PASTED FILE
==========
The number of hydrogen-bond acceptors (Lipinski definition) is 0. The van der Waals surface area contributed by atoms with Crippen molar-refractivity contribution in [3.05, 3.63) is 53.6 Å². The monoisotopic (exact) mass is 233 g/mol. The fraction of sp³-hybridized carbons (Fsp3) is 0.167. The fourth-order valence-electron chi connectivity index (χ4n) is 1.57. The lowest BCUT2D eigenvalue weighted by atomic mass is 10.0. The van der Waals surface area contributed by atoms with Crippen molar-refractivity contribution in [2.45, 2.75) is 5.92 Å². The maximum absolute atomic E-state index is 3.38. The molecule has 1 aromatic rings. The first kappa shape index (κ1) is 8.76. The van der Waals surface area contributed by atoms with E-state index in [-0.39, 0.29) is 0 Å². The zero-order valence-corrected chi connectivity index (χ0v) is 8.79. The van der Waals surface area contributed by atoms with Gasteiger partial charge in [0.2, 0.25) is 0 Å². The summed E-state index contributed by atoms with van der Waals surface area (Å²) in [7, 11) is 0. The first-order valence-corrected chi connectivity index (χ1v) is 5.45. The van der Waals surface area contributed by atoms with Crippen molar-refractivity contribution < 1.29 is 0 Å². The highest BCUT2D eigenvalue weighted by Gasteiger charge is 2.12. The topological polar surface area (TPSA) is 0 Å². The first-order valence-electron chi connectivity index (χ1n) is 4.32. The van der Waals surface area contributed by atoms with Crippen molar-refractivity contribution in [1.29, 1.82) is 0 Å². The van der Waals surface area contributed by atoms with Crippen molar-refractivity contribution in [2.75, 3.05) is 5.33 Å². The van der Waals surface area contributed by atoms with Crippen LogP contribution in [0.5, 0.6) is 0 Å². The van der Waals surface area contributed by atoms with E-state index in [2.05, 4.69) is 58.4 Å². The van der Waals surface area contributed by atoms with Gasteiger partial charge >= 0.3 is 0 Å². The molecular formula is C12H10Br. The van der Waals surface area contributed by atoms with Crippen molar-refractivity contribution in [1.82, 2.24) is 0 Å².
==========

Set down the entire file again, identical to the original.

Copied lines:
The number of hydrogen-bond acceptors (Lipinski definition) is 0. The van der Waals surface area contributed by atoms with Crippen molar-refractivity contribution in [3.05, 3.63) is 53.6 Å². The monoisotopic (exact) mass is 233 g/mol. The fraction of sp³-hybridized carbons (Fsp3) is 0.167. The fourth-order valence-electron chi connectivity index (χ4n) is 1.57. The lowest BCUT2D eigenvalue weighted by atomic mass is 10.0. The van der Waals surface area contributed by atoms with Crippen molar-refractivity contribution in [2.45, 2.75) is 5.92 Å². The maximum absolute atomic E-state index is 3.38. The molecule has 1 aromatic rings. The first kappa shape index (κ1) is 8.76. The van der Waals surface area contributed by atoms with E-state index in [-0.39, 0.29) is 0 Å². The zero-order valence-corrected chi connectivity index (χ0v) is 8.79. The van der Waals surface area contributed by atoms with Gasteiger partial charge in [0.2, 0.25) is 0 Å². The summed E-state index contributed by atoms with van der Waals surface area (Å²) in [7, 11) is 0. The first-order valence-corrected chi connectivity index (χ1v) is 5.45. The van der Waals surface area contributed by atoms with Crippen molar-refractivity contribution < 1.29 is 0 Å². The highest BCUT2D eigenvalue weighted by Gasteiger charge is 2.12. The topological polar surface area (TPSA) is 0 Å². The first-order valence-electron chi connectivity index (χ1n) is 4.32. The van der Waals surface area contributed by atoms with Crippen molar-refractivity contribution in [1.29, 1.82) is 0 Å². The van der Waals surface area contributed by atoms with Crippen molar-refractivity contribution in [2.75, 3.05) is 5.33 Å². The van der Waals surface area contributed by atoms with Crippen LogP contribution in [0.5, 0.6) is 0 Å². The van der Waals surface area contributed by atoms with E-state index in [2.05, 4.69) is 58.4 Å². The van der Waals surface area contributed by atoms with Gasteiger partial charge >= 0.3 is 0 Å². The molecular formula is C12H10Br. The van der Waals surface area contributed by atoms with Crippen molar-refractivity contribution in [1.82, 2.24) is 0 Å².